Louisiana Senate Bill 432 Means Big Changes for New Orleans’ Schools

Written by: Amy Auletto

Primary Source:  Green & Write, May 10, 2016

New Orleans has been in the spotlight for a number of years due its decentralized portfolio school district model. The Recovery School District (RSD), a statewide school district created in 2003, was designed to intervene in low-performing schools in New Orleans. When Hurricane Katrina devastated the city in 2005, a large number of schools came under the control of the RSD. These schools had previously been governed by the Orleans Parish School Board (OPSB), New Orleans’ local school district.

Currently, about 70% of students attend RSD schools (all of which are charter schools) and the remaining 30% attend OPSB schools (most of which are charter schools). Between the RSD and OPSB, over 90% of students in New Orleans are enrolled in charter schools. These two systems, however, will soon be operating as one unified district. By 2018, RSD schools in New Orleans will move back under the local control of the OPSB.


Senate Bill (SB) 432

The Louisiana State Senate unanimously adopted SB 432 on April 20. Photo Courtesy of Stuart Seeger

The Louisiana State Senate unanimously adopted SB 432 on April 20.
Photo Courtesy of Stuart Seeger

On April 20, Louisiana’s State Senate unanimously adopted Senate Bill 432. The bill moved to the Louisiana House where it was passed on May 5 by a margin of 55-16. SB 432 will move 52 RSD charter schools back into the OPSB while still allowing them the benefits of charter school autonomy. RSD charter schools will still have authority over personnel decisions, collective bargaining, school calendars, curriculum, and other operational decisions. The local OPSB school board will not interfere with the governance of these schools. Under this new legislation, all schools currently in the OPSB and the RSD will participate together in a common enrollment system, with some priority given based on geographic location and demographics.

What This Means for New Orleans

While the RSD and OPSB have been operating in cooperation for years, this transition is significant. One local journalist described the passing of SB 432 as “symbolically healing a wound torn open after the hurricane.” The RSD intervened at a time when New Orleans was in crisis and has spurred the creation of a number of schooling options that were not available before Hurricane Katrina. Despite the academic gains touted by the RSD, the impact of this state-run school district has not been entirely positive.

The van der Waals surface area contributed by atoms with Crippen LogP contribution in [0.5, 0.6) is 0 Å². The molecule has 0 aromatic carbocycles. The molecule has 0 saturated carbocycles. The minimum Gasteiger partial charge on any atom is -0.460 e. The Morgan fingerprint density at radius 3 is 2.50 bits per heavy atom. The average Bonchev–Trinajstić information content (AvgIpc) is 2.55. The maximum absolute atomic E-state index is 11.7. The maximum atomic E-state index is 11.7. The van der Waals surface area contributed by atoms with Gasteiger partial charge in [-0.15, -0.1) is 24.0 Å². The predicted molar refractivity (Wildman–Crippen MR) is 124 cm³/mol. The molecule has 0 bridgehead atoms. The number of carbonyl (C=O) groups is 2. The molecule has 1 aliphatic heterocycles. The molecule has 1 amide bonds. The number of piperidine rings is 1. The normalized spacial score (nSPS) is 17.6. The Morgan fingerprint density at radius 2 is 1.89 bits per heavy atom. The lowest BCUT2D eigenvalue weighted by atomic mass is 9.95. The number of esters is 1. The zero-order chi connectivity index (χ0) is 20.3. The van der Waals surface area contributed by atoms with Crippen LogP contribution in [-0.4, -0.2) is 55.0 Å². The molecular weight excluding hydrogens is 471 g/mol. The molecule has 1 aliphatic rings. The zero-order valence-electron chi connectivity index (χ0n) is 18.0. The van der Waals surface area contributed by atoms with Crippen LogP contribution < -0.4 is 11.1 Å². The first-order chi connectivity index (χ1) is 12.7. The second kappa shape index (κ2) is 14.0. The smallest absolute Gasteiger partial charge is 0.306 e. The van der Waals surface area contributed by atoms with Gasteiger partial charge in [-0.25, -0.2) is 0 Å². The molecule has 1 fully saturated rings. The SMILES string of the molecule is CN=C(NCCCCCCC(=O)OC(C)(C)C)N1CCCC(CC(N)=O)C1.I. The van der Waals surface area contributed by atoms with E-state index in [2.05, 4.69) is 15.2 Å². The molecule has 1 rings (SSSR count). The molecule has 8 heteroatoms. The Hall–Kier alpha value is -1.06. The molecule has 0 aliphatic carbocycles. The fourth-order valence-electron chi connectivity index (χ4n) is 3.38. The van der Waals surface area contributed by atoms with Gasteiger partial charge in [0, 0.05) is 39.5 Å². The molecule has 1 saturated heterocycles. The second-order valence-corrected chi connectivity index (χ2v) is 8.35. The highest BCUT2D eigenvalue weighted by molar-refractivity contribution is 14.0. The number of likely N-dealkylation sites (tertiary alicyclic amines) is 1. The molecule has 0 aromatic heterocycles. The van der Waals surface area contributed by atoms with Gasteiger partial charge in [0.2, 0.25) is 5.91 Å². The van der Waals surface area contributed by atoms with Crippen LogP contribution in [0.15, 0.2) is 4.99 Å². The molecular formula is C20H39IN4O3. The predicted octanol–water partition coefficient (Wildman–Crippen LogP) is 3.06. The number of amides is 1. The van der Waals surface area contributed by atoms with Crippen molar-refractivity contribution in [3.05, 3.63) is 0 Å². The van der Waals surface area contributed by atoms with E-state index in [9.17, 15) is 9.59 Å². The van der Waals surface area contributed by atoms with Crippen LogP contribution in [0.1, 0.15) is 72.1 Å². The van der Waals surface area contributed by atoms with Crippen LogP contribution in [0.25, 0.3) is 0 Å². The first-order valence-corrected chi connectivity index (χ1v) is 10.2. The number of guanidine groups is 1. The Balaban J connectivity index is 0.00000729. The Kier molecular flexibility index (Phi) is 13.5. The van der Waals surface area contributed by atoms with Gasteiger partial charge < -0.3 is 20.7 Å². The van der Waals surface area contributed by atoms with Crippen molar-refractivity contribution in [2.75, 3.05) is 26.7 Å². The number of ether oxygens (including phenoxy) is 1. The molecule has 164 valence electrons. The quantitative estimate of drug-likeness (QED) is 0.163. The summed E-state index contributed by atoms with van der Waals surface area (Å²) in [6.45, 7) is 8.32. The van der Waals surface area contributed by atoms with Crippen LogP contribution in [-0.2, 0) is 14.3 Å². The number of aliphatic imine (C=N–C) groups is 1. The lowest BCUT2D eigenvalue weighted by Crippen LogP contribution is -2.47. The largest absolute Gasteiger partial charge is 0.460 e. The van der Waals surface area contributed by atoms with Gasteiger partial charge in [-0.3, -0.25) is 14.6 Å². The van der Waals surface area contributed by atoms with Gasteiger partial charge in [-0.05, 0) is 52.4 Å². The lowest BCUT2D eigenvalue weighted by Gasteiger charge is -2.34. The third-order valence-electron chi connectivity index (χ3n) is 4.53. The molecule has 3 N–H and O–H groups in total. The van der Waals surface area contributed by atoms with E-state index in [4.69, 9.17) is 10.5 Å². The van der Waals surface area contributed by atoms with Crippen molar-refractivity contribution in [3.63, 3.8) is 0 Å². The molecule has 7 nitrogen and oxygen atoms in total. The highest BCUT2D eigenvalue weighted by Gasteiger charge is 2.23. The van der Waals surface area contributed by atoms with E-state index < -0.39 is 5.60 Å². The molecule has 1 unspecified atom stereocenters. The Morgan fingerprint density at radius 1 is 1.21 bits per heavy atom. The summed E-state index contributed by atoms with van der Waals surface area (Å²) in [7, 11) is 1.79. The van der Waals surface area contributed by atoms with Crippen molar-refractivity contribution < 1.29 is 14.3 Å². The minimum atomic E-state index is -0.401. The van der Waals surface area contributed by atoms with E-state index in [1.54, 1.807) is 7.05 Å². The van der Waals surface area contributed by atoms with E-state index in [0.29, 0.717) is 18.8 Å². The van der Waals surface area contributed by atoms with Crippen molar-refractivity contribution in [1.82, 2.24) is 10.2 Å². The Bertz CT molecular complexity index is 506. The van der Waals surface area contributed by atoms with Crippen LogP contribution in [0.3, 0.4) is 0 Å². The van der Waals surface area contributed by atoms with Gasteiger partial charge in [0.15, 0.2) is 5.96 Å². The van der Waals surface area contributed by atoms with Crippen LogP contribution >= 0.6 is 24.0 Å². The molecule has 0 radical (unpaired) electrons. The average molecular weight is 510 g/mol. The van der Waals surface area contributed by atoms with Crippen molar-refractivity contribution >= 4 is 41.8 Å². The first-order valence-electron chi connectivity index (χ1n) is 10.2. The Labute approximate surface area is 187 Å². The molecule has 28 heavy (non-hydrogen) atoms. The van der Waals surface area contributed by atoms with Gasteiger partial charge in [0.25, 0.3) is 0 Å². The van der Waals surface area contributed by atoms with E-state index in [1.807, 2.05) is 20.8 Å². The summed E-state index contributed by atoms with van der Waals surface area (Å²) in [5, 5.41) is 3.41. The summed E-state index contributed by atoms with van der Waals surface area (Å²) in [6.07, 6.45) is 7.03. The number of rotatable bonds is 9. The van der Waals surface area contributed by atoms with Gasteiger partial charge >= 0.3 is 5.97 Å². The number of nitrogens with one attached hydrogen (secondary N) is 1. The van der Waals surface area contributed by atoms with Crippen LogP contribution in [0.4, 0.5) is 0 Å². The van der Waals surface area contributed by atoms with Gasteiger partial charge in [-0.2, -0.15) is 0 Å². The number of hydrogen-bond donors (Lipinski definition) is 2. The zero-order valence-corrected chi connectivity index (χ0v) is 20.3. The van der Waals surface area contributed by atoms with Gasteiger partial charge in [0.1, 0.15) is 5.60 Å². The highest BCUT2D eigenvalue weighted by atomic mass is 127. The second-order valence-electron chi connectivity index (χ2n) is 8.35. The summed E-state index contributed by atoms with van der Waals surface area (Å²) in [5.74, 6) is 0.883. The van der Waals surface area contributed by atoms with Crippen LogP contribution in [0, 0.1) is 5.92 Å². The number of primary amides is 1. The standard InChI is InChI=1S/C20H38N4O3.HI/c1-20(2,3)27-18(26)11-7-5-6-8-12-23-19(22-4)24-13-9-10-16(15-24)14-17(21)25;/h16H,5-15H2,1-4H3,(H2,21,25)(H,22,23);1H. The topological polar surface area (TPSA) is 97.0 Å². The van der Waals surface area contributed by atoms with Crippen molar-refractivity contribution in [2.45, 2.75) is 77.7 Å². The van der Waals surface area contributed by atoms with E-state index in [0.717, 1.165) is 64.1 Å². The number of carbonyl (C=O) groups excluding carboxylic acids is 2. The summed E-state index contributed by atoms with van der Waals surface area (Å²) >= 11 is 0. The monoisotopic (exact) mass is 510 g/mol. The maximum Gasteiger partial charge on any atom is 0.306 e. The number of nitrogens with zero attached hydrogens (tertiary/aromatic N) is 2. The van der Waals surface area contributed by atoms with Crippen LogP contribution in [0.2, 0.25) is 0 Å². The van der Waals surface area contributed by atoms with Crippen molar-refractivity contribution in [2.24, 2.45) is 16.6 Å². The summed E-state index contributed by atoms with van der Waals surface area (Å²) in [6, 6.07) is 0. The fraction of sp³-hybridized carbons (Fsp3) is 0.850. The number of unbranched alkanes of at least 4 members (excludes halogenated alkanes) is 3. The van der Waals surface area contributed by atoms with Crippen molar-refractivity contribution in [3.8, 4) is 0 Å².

The National Education Policy Center (NEPC) has pointed out some less than desirable consequences of the RSD. Fewer African American teachers are now employed in the city and the teaching workforce is overall less experienced. RSD charter schools use selective recruitment techniques that disadvantage low-performing students. Low-income families don’t have as many choices available to them as more affluent families due to geographic constraints and other needs.

This upcoming shift back to a unified school district marks a return to local control. There is certainly the possibility of conflict as these two entities merge and it will be several years before the results of this transition are entirely clear. However, regardless of how this transition plays out, the RSD was never meant to be a permanent governance structure, but rather a temporary intervention for struggling schools. Given the questionable impacts of the RSD identified by the NEPC and the many years that New Orleans has gone without local voice, SB 432 marks the beginning of a significant transition for the city.

– See more at: http://edwp.educ.msu.edu/green-and-write/2016/louisiana-senate-bill-432-means-big-changes-for-new-orleans-schools/#sthash.5BPW4hS0.dpuf

The following two tabs change content below.
Amy Auletto
Amy Auletto is a doctoral student in Educational Policy. She is interested in the impact that equitable funding and access to effective teachers have on the educational outcomes of disadvantaged student populations. Prior to beginning her studies at Michigan State University, she taught middle school math in Detroit. Amy earned her bachelor’s degree in psychology, master of Social Work, and MA in educational studies from the University of Michigan.